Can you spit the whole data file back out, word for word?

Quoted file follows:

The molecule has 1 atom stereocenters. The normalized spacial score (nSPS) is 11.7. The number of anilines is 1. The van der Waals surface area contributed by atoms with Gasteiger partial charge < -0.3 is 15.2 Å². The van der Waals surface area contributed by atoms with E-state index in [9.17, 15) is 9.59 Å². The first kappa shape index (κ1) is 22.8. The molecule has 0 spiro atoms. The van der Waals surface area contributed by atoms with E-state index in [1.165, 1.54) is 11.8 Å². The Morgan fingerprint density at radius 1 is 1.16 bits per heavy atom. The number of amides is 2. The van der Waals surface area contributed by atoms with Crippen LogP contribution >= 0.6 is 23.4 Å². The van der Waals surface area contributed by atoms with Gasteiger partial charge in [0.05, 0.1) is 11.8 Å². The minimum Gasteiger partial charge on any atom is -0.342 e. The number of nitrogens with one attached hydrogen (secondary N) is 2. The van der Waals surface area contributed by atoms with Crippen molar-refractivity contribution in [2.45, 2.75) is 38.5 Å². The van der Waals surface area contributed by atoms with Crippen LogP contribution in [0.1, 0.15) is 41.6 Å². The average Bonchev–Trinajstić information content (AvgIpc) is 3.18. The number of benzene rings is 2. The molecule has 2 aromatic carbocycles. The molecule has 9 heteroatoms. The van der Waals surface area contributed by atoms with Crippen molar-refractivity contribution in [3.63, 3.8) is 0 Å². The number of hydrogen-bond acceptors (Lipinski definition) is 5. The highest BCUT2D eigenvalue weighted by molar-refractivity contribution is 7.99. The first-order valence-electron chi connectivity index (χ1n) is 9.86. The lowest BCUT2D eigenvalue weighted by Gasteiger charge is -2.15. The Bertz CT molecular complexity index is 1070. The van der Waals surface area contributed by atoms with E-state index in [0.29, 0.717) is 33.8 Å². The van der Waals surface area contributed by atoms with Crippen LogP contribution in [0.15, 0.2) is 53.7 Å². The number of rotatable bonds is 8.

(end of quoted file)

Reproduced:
The molecule has 1 atom stereocenters. The normalized spacial score (nSPS) is 11.7. The number of anilines is 1. The van der Waals surface area contributed by atoms with Gasteiger partial charge < -0.3 is 15.2 Å². The van der Waals surface area contributed by atoms with E-state index in [9.17, 15) is 9.59 Å². The first kappa shape index (κ1) is 22.8. The molecule has 0 spiro atoms. The van der Waals surface area contributed by atoms with E-state index in [1.165, 1.54) is 11.8 Å². The Morgan fingerprint density at radius 1 is 1.16 bits per heavy atom. The number of amides is 2. The van der Waals surface area contributed by atoms with Crippen LogP contribution >= 0.6 is 23.4 Å². The van der Waals surface area contributed by atoms with Gasteiger partial charge in [0.05, 0.1) is 11.8 Å². The minimum Gasteiger partial charge on any atom is -0.342 e. The number of nitrogens with one attached hydrogen (secondary N) is 2. The van der Waals surface area contributed by atoms with Crippen molar-refractivity contribution in [2.45, 2.75) is 38.5 Å². The van der Waals surface area contributed by atoms with Crippen LogP contribution in [0.1, 0.15) is 41.6 Å². The average Bonchev–Trinajstić information content (AvgIpc) is 3.18. The number of benzene rings is 2. The molecule has 2 aromatic carbocycles. The molecule has 9 heteroatoms. The van der Waals surface area contributed by atoms with Crippen molar-refractivity contribution in [3.63, 3.8) is 0 Å². The number of hydrogen-bond acceptors (Lipinski definition) is 5. The highest BCUT2D eigenvalue weighted by molar-refractivity contribution is 7.99. The first-order valence-electron chi connectivity index (χ1n) is 9.86. The lowest BCUT2D eigenvalue weighted by Gasteiger charge is -2.15. The Bertz CT molecular complexity index is 1070. The van der Waals surface area contributed by atoms with E-state index in [0.29, 0.717) is 33.8 Å². The van der Waals surface area contributed by atoms with Crippen LogP contribution in [0.15, 0.2) is 53.7 Å². The number of rotatable bonds is 8.